Managing Eczema

Eczema, also known as atopic dermatitis, is a frustrating skin condition. Those with eczema have a defective skin barrier that’s more prone to irritants, allergens and loss of moisture. Whether it’s dust, heat, or even a fresh coat of paint, an unbearable itch can be conjured.

For 31-year-old Amber Lin, a former student of the Drama Centre at Central Saint Martins, that itch has stuck around since birth. Amber says humidity triggers flare-ups on her skin, and when psychological or emotional stress is introduced, it’s a recipe for disaster.

Growing pains

“In school, I heard people say my skin condition was either a disease, contagious, or a sign of being extremely dirty—pretty horrible things to be surrounded by as you’re growing up, trying to find yourself,” Amber shares.

Fast forward to today, and Amber still gets stopped by strangers on the street, each recommending a solution to her skin issues. While she recognises their good intentions, those moments take her back to a low point in her life when insecurity devoured her.

In early 2018, Amber visited London to audition for drama schools. As this was the first time she’d stayed in a dry climate for a prolonged period, her skin became red and blotchy when she returned to Singapore, desperate for rich moisturisers and steroid creams.

how to manage eczemaPhoto courtesy of Amber Lin

“Every part of my skin was stinging, including my face. I had so many open wounds, and I couldn’t stop my swollen eyes from tearing. I had to skip work and couldn’t stand to meet anyone, even my closest friends,” Amber recounts.

She had never seen her skin in this state before. “I was utterly defeated emotionally and psychologically because I thought this was something I already had a good grasp of,” Amber says.

The insufferable itch

Eczema is shrouded by a cloud of myths. People assume it’s contagious, caused by a lack of hygiene, or is due to an impurity of the blood. For Amber, the misconceptions she encountered are underestimations of how itchy her skin can be.

how to manage eczemaSource

“I always have people telling me “don’t scratch” in a way that sounds like I can turn off my skin’s high sensitivity,” Amber laments. Apart from being an actor and a drama coach, Amber is also a spoken word artist, so she penned a poem addressing those who advised her to stop scratching.

“This frustration has been building for at least a quarter of a century, so ‘needles under my skin’ was apt in describing my emotions and my attitude towards people who talked like they understood what I was going through,” she says.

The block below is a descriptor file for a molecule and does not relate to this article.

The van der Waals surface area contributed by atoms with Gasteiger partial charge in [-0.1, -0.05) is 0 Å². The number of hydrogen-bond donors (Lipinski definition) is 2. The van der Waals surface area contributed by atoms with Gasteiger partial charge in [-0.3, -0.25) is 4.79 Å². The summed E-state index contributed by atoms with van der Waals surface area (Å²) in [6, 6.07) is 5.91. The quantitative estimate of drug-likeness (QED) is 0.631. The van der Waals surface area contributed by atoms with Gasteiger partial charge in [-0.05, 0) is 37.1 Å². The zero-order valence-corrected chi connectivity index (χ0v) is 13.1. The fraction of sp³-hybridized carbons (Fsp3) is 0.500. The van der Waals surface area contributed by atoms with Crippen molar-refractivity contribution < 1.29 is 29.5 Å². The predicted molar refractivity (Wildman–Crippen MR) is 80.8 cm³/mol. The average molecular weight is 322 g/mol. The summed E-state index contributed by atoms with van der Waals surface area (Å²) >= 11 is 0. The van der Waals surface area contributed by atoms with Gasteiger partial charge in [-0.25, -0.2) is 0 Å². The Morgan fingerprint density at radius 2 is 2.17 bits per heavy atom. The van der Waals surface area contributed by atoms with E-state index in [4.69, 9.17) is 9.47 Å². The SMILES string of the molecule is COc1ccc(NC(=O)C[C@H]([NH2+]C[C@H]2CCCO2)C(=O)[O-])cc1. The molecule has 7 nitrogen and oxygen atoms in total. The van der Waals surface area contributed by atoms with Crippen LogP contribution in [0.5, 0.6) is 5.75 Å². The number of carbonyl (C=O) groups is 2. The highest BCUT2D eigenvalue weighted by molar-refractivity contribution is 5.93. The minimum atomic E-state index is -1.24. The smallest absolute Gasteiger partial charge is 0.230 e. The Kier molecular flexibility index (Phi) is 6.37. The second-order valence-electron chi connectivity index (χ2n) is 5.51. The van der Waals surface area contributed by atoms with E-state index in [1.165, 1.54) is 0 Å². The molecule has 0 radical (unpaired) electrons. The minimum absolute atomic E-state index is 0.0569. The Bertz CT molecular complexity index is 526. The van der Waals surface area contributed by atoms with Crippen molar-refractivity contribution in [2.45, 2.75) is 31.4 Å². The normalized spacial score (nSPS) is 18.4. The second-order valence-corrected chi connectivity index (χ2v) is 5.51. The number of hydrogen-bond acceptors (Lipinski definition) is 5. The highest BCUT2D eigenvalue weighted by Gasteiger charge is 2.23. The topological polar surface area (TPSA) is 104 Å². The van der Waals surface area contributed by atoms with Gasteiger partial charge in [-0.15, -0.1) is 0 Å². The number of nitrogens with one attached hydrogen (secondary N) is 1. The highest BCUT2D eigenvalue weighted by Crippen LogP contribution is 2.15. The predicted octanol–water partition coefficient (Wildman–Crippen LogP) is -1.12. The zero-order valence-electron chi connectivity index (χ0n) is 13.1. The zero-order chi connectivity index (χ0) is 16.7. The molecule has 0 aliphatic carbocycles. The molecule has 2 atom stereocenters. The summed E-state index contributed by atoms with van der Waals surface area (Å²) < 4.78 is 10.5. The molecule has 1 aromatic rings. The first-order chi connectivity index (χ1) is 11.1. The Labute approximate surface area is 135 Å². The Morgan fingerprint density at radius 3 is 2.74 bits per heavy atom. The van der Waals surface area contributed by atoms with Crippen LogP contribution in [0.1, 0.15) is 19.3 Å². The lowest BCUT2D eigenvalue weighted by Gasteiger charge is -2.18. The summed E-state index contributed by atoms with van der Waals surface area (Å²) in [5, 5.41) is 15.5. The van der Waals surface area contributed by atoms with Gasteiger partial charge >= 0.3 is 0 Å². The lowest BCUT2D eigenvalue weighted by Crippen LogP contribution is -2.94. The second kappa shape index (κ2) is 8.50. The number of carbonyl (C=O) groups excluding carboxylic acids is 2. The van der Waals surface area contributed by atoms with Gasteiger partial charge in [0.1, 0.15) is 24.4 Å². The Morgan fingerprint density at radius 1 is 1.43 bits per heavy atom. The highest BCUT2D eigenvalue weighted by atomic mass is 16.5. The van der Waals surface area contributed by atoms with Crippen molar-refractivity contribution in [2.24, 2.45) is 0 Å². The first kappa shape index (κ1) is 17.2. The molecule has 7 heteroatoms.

Making peace with her skin

Her friends and relatives have offered solutions or diet plans, and while some of them hold merit, Amber believes there isn’t a one-size-fits-all answer.

As an adventurous person, Amber has tried scuba diving, lightsaber combat and pole dancing. These vigorous physical activities could set off eczema, which is why she’s recently started taking general antihistamines before engaging in them.

Aside from medication, Amber tries to keep herself calm. “When I get really anxious, I flare up, which I get even more anxious about. So taking care of my mental and emotional state is really helpful,” she says.

Back in school, she also informed her tutors about her eczema so they would understand if she had to leave the room in search of a cooler place.

how to manage eczemaFrom left: QV Moisturising Cream, Cetaphil Moisturizing Lotion, Forever Living Aloe Vera Gelly, Physiogel Daily Moisture Therapy Dermo-Cleanser, ICM Pharma Basic Emolin Emulsifying Ointment BP 

To soothe her skin topically, Amber has tried a wide range of skincare products. At the moment, moisturisers from QV, Cetaphil and Forever Living are in rotation. She showers with cleansers from Physiogel and Emolin, which double up as moisturisers too.

She also uses steroid creams like Dermanol-C, Dermasone, Elomet and hydrocortisone for different parts of her body due to their varying degrees of strength.

A note to those struggling with eczema

Feeling like you’re the only one who suffers from an intense itch can be isolating, so when asked if she had anything to say to fellow individuals with eczema, Amber replied:

“I hope that you will keep trying to find that one person you can talk to on both bad and good days, and just be honest with your pain and your fears. It really is easy to feel ugly, but you. Are. Not. Ugly.”

“You have never been, because this fight against our own skin, our own body, has made, and continues to make, us stronger human beings both inside and out. I realise that every day is a new day and a new opportunity to find beauty even in something as annoying as eczema.”

Keeping Eczema At Bay

Living with urban irritants and pollutants is a fact of life for those with eczema. However, you can limit your exposure to them by getting tested for eczema triggers at the National Skincare Centre (NSC) and private skin clinics.

This is done with a skin patch test, skin prick test, or blood test. Skin patch and prick tests are more affordable, priced from $60 or $70 onwards at NSC, and $200 onwards at private clinics. Blood tests, on the other hand, can cost up to $500.

Once you know the factors triggering your eczema, you can try to reduce your contact with them. We hope this article has been helpful to your search for healthier, itch-free skin!

Cover Image: Source

This article was first published on 12 February 2019 and last updated on 9 May 2024. 

Also read:

How I Cleared Acne With Under S$70 Skincare Products After Struggling For 7 Years